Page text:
A radical shift in the world energy picture is raising environmental concerns in the United States.
Until recently, the U.S. had been expected to import more natural gas. But now, because of controversial technologies like "fracking," drillers are producing a lot more domestic natural gas; so much that prices are down, along with industry profits. And drillers are looking overseas for new customers.
Most of the news we hear about Mexico these days is about drug-related violence. But it turns out there's another, brighter story there: The country's economy has been growing at a solid pace for the past couple years, driven in large part by solid exports.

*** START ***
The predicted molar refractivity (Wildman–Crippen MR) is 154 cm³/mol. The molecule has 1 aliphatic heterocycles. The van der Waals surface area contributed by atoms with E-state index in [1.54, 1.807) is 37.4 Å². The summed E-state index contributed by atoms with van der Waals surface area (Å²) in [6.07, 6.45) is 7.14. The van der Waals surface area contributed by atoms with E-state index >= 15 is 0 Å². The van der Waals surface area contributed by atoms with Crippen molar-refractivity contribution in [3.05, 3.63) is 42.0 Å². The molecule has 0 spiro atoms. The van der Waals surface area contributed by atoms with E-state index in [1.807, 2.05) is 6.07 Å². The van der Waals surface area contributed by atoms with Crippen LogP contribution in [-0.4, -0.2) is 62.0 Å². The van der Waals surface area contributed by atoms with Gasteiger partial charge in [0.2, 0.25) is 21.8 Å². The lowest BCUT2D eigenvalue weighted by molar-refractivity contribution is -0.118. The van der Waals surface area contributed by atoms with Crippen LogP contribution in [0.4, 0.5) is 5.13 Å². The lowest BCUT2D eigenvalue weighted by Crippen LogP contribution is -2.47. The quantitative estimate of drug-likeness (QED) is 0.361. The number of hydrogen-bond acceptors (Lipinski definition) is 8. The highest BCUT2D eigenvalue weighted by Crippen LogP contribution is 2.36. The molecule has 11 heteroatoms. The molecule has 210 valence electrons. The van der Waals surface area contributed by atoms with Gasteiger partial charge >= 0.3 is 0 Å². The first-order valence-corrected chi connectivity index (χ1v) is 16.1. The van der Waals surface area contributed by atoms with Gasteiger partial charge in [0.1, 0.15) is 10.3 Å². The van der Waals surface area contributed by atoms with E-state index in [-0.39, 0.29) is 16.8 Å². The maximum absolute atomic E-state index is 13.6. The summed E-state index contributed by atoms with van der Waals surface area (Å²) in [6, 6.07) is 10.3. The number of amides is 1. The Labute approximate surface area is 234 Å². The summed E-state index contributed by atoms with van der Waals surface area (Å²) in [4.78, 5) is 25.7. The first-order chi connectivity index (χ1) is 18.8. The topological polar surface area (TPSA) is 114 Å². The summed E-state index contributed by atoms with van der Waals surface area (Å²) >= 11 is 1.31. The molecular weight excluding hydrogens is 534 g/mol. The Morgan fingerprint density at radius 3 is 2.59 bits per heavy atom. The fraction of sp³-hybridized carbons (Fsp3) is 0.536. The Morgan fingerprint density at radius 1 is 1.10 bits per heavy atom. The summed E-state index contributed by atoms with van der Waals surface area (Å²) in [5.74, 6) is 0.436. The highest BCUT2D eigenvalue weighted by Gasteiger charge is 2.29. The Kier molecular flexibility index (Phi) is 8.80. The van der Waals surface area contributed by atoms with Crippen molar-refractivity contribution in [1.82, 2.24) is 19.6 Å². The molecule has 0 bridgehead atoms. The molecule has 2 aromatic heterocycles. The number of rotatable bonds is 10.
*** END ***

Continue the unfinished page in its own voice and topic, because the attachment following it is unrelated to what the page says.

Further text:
Among other things, Mexico is the world's largest exporter of flat-screen TVs. There are a lot of factories just south of the U.S. border, filled with workers putting together televisions. The individual parts come from Asia, but the final assembly is done in Mexico.
And now for today's business bottom line. Last summer's drought has brought bad news this fall - low crop yields, especially of corn; plus higher prices, and a prediction from the Department of Agriculture that corn exports will be at a 40-year low. The U.S. still is the world's biggest supplier of corn. But this year, American exporters won't be quite as dominant as usual, in the global corn market. From Missouri, Abbie Fentress Swanson reports on the impact this is having.